The statement signed by one Bayo Adewoye on behalf of Pastor Oritsejafor said, “the Word of Life Bible Church has been made aware of the recent media interest regarding an aircraft (Bombardier Challenger 600, Registration No N808HG) owned by Eagle Air Company in which our Pastor, Pastor Ayo Oritsejafor, holds a residual interest. On behalf of Pastor Oritsejafor, we can confirm that although he holds an interest in Eagle Air, the aircraft in question is not operated by Pastor Oritsejafor. The aircraft owned by Eagle Air Company, has confirmed that since 2nd August 2014, the aircraft has been leased to and is operated by Green Coast Produce Limited. This is a standard practice in the industry. Any and all enquiries in respect of the day-to-day operations of this aircraft are properly directed to the management of Green Coast Produce Limited.
A separate statement issued by Eagle Air Company signed by Mr Emmanuel Ohaeri also directed all enquiries in respect of the day-to-day operations of the aircraft to the management of Green Coast Produce Limited.
How plane was chartered, by Green Coast Produce
In its own response, Green Coast Produce Company Limited, in a statement signed by Dr Shima Adun said, “A Bombardier Challenger 600 aircraft Registration No N808HG was leased to us, Green Coast Produce Company Limited, on the 2nd of August 2014. We have since that time been running and managing charter services with the aircraft in accordance and compliance with global best practices. On the 5th of September 2014 the aircraft was hired from us by a John Ishyaku. The charter to John Ishyaku was upon the following documented terms:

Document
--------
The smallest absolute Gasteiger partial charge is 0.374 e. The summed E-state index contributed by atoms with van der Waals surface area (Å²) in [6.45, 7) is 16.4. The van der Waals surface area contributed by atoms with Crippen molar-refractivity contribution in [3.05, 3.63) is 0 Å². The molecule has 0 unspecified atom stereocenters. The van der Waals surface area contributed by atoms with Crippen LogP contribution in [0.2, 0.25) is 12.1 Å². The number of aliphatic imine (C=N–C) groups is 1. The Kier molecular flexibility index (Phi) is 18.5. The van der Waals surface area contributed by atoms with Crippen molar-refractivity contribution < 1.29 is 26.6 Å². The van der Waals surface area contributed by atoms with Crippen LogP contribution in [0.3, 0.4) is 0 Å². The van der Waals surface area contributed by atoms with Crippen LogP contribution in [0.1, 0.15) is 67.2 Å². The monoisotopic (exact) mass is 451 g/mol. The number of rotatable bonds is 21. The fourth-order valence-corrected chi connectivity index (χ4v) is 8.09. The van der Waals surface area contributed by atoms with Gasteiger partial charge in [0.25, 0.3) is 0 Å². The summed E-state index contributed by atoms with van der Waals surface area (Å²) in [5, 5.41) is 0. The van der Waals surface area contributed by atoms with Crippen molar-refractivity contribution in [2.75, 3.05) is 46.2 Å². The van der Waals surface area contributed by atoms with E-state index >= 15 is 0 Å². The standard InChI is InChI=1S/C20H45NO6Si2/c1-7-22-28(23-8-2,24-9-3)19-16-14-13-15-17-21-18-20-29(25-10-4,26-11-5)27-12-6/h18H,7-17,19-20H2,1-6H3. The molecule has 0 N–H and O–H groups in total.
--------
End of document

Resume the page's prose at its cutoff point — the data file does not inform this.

*Depart Abuja-Johannesburg on the 5th of September 2014;
*Return to Abuja on the 6th of September 2014;
*To wait and return with the passengers.
“The said terms are normative within the industry.
“As with every other aircraft charter company, our knowledge of the cargo carried on the aircraft was in accordance with the information provided by ABC Limited. All cargo were accompanied by passengers who could readily defend the contents. We are not and can not be privy to any alleged extraneous cargo transported on the aircraft other than that declared in the agreed terms of hire. We are not liable and cannot be construed as a party to any alleged infractions, either in Nigeria or South Africa as the case may be, after the hire of the aircraft.
“We issue this statement without prejudice to any statutory or commissioned investigation being conducted or to be conducted in South Africa or Nigeria.
Plane left Abuja Sept 5
According to reports, the jet departed Abuja on Sept 5th and when it arrived South Africa, Customs officers became suspicious when the passengers’ luggage was unloaded and put through the scanners. The officers then investigated and found three suitcases full of cash. The passengers then told Custom officials that they were acting on behalf of the Nigerian intelligence service and provided documentation confirming they had come to South Africa to buy weapons for the Nigerian Security Services.
Spokesperson of the South African Revenue Service (SARS), Marika Muller in a statement said the money was seized at Lanseria airport, north-west of Johannesburg. The statement said “the passengers’ luggage was searched after Customs officials detected irregularities. The money was detained as it was undisclosed/undeclared and above the prescribed legal limit”.
The funds are being held at the central bank as police investigate, SARS spokeswoman, Marika Muller said.
Also, South African airport security spokesman Solomon Makgale confirmed that a police investigation was going on but declined to give further details.